- Alessandro Rota A Neocolonialist’s diary. Small paisley pattern cover. Coloured photos of sheets in Lusaka. Dark night streets. Lights. See his website . And vimeo of the book. https://vimeo.com/28099164
- Foto8 Magazine has many powerful photo-only documentary stories with music.
- Magnum in Motion and the subscription-based Mediastorm have powerful documentaries that mix video (often slow-motion and photo-like) and animated or still photos with narrative voice over.
- 1 in 8 Million (New York Times) has a video gallery with video/photo mixes linked to videos with personal stories of varied New Yorkers.
- Duckrabbit does training as well as producing documentaries blending moving as well as still images.
Less effective I thought were:
- Looking at the Land: 21st Century American Views. Photo slideshow without sound curated for Flakphoto by Andy Adams. See discussion in Post by Sharon Boothroyd on WeAreOCA and student comments. This actually left me completely cold. I was unsure why any of these images had been chosen compared to the collections I looked at in Part 2 of this course. Nor could I understand why they were sequenced the way they were. The display as photos confirmed this sense.
- Mitch Epstein http://whatisamericanpower.com – a rather annoying flash representation of his images. I found the flash wizardry on this completely distracting from the images, and very unnecessary.
- Royal Photographic Society Audio Visual Group
- Colin Ball’s Motorway (I could not get this to play even with the uptodate flash player on my pc)
For links to my own work so far see: Create a slideshow. But this needs more work – when I have less work and risk of RSI.
Audio-visual pieces – some points to consider
(adapted from Course Guide)
Some of the design tips for photobooks, most notably rhythm and sequencing, are equally relevant here.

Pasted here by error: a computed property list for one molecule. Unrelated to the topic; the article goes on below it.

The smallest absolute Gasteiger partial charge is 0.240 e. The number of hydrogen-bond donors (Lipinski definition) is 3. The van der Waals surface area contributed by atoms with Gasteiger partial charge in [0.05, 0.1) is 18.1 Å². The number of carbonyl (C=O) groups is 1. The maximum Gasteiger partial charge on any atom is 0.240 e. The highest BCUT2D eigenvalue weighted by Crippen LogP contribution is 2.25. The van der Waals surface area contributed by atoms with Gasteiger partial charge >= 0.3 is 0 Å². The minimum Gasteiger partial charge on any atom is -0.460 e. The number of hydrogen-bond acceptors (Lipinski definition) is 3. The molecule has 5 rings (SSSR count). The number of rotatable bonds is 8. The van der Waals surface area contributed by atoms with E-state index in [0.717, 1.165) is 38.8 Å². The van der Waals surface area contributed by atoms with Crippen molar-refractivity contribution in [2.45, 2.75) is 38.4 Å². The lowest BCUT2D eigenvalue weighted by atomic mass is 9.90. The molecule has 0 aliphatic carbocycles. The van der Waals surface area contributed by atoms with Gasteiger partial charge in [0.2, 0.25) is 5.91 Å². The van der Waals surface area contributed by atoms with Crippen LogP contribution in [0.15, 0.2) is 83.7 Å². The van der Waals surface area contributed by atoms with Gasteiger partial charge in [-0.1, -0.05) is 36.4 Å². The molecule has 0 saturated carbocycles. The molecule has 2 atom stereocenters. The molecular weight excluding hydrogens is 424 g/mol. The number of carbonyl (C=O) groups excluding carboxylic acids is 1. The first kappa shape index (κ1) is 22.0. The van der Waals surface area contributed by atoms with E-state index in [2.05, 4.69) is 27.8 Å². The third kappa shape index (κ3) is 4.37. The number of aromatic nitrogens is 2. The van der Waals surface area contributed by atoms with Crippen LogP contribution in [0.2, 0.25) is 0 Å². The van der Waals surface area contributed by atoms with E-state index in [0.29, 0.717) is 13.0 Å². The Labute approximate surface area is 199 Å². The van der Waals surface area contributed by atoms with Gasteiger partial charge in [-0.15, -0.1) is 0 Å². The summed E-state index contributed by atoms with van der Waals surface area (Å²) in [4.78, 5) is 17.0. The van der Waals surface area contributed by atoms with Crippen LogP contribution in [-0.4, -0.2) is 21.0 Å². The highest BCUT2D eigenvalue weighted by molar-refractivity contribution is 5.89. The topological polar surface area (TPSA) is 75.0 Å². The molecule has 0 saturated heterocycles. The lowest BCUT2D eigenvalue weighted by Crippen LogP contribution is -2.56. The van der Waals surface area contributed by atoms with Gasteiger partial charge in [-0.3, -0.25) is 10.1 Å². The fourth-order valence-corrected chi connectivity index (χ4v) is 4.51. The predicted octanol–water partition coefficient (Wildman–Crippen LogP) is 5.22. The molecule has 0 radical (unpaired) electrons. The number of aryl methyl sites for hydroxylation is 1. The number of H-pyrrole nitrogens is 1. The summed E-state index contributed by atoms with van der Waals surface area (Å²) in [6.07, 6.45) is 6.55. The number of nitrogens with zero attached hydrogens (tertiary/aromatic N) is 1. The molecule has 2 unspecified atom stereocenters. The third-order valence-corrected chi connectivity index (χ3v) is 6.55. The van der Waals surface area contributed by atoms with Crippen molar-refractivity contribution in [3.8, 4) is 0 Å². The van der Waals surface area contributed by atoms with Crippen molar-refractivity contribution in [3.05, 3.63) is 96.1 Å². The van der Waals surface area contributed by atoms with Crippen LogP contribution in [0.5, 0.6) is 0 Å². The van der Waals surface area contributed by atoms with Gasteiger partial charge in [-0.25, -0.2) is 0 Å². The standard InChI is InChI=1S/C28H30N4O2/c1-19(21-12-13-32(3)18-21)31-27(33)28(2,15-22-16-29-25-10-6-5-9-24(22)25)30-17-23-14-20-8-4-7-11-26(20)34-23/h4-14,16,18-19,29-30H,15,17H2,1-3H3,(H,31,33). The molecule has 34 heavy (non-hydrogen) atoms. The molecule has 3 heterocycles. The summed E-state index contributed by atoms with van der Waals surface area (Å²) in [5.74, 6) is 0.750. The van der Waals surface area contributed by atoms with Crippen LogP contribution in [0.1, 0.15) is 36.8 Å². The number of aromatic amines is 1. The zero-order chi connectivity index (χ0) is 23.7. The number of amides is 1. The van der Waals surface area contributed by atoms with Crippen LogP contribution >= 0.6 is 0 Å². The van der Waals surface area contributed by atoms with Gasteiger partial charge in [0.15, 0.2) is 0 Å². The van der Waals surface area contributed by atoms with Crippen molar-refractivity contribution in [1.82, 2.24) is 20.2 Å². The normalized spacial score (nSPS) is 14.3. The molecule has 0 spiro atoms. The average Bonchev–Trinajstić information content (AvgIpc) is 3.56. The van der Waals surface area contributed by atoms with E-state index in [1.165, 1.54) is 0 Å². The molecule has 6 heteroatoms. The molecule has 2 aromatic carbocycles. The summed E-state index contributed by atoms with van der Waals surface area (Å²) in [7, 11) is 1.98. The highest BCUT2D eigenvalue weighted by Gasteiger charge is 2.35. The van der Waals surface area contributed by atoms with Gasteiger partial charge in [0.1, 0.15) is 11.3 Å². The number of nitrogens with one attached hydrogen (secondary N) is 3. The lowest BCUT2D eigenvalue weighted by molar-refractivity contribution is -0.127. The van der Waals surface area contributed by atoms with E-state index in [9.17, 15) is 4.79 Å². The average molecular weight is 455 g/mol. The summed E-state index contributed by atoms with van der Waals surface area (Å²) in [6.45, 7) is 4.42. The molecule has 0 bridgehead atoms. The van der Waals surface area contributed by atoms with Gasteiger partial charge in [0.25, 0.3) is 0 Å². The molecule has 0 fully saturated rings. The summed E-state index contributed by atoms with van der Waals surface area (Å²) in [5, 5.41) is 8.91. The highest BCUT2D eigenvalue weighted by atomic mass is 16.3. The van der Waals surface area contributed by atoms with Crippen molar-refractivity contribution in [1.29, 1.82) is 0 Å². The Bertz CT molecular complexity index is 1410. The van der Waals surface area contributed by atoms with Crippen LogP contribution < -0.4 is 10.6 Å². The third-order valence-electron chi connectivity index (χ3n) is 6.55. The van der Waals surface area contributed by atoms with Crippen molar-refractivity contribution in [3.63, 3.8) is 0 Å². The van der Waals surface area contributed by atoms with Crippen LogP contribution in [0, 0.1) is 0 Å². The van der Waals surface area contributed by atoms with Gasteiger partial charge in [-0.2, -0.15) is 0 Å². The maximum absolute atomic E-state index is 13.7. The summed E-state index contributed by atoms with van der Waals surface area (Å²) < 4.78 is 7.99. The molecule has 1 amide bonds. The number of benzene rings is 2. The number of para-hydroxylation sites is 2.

- Rationale: What is the purpose of the slideshow? What is the main concept? Who is it for? Why do you want to present your work in a slideshow? Is a slideshow the most appropriate treatment of the work? If there’s a lot of content within the frame, will the viewer have enough time to ‘read’ the image at the given pixel dimensions?
- Selection and Editing: Edit your work strictly. Do all the images sit comfortably next to each other. Do any seem out of place? Can this be resolved, or should they be omitted? How long will your slideshow be? If it’s intended solely for on-line use, then it will probably need to be shorter than a piece that will be shown on a loop in a gallery.
- Sequencing: Sequencing is paramount: consider how certain images relate to each other (graphically as well as in terms of the ‘connotations’ of an image, or the juxtaposition of images within the sequence).
- Text: Will you use text? What will you say? Will the text complement and reinforce the images, or challenge the viewer through contrast or contradiction?What typeface and style will you use?
- Sound: Consider the relationship between the sound and your images? Have you got relevant audio and/or textual material to accompany the images? If not, what could you look for? Adobe Audition and Sony’s Acid Music are quite easy to use giving music loops to combine and layer to compose your own simple music tracks. Websites such as http://freemusicarchive.org offer copyright-free audio tracks for non-commercial use.